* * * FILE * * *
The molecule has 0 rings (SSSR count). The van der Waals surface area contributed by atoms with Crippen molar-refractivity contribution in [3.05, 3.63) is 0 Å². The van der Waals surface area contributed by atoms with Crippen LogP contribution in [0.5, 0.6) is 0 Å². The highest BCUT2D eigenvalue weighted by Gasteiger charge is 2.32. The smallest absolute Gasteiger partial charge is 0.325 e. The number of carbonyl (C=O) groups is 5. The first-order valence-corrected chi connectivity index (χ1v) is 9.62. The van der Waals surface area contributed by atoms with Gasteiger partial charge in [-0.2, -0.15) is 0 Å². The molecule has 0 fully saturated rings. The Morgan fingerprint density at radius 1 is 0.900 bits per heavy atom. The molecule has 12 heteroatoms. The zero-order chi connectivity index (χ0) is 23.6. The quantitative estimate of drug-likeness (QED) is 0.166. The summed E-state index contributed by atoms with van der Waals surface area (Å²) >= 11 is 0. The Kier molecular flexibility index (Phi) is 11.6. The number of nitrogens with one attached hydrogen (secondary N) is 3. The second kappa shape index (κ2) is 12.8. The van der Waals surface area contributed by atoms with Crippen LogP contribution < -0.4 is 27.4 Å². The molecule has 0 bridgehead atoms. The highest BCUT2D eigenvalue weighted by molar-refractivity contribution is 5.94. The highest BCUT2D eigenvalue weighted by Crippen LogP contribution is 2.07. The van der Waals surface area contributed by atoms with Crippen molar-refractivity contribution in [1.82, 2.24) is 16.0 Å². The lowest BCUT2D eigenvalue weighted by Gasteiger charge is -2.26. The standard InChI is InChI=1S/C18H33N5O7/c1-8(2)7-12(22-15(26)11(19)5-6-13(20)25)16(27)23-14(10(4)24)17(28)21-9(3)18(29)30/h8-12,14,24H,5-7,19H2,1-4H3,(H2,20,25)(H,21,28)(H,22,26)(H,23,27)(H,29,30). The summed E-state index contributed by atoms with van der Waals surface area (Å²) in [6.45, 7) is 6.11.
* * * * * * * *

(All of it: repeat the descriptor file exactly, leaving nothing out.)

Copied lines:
The molecule has 0 rings (SSSR count). The van der Waals surface area contributed by atoms with Crippen molar-refractivity contribution in [3.05, 3.63) is 0 Å². The van der Waals surface area contributed by atoms with Crippen LogP contribution in [0.5, 0.6) is 0 Å². The highest BCUT2D eigenvalue weighted by Gasteiger charge is 2.32. The smallest absolute Gasteiger partial charge is 0.325 e. The number of carbonyl (C=O) groups is 5. The first-order valence-corrected chi connectivity index (χ1v) is 9.62. The van der Waals surface area contributed by atoms with Gasteiger partial charge in [-0.2, -0.15) is 0 Å². The molecule has 0 fully saturated rings. The Morgan fingerprint density at radius 1 is 0.900 bits per heavy atom. The molecule has 12 heteroatoms. The zero-order chi connectivity index (χ0) is 23.6. The quantitative estimate of drug-likeness (QED) is 0.166. The summed E-state index contributed by atoms with van der Waals surface area (Å²) >= 11 is 0. The Kier molecular flexibility index (Phi) is 11.6. The number of nitrogens with one attached hydrogen (secondary N) is 3. The second kappa shape index (κ2) is 12.8. The van der Waals surface area contributed by atoms with Crippen LogP contribution < -0.4 is 27.4 Å². The molecule has 0 bridgehead atoms. The highest BCUT2D eigenvalue weighted by molar-refractivity contribution is 5.94. The highest BCUT2D eigenvalue weighted by Crippen LogP contribution is 2.07. The van der Waals surface area contributed by atoms with Crippen molar-refractivity contribution in [1.82, 2.24) is 16.0 Å². The lowest BCUT2D eigenvalue weighted by Gasteiger charge is -2.26. The standard InChI is InChI=1S/C18H33N5O7/c1-8(2)7-12(22-15(26)11(19)5-6-13(20)25)16(27)23-14(10(4)24)17(28)21-9(3)18(29)30/h8-12,14,24H,5-7,19H2,1-4H3,(H2,20,25)(H,21,28)(H,22,26)(H,23,27)(H,29,30). The summed E-state index contributed by atoms with van der Waals surface area (Å²) in [6.45, 7) is 6.11.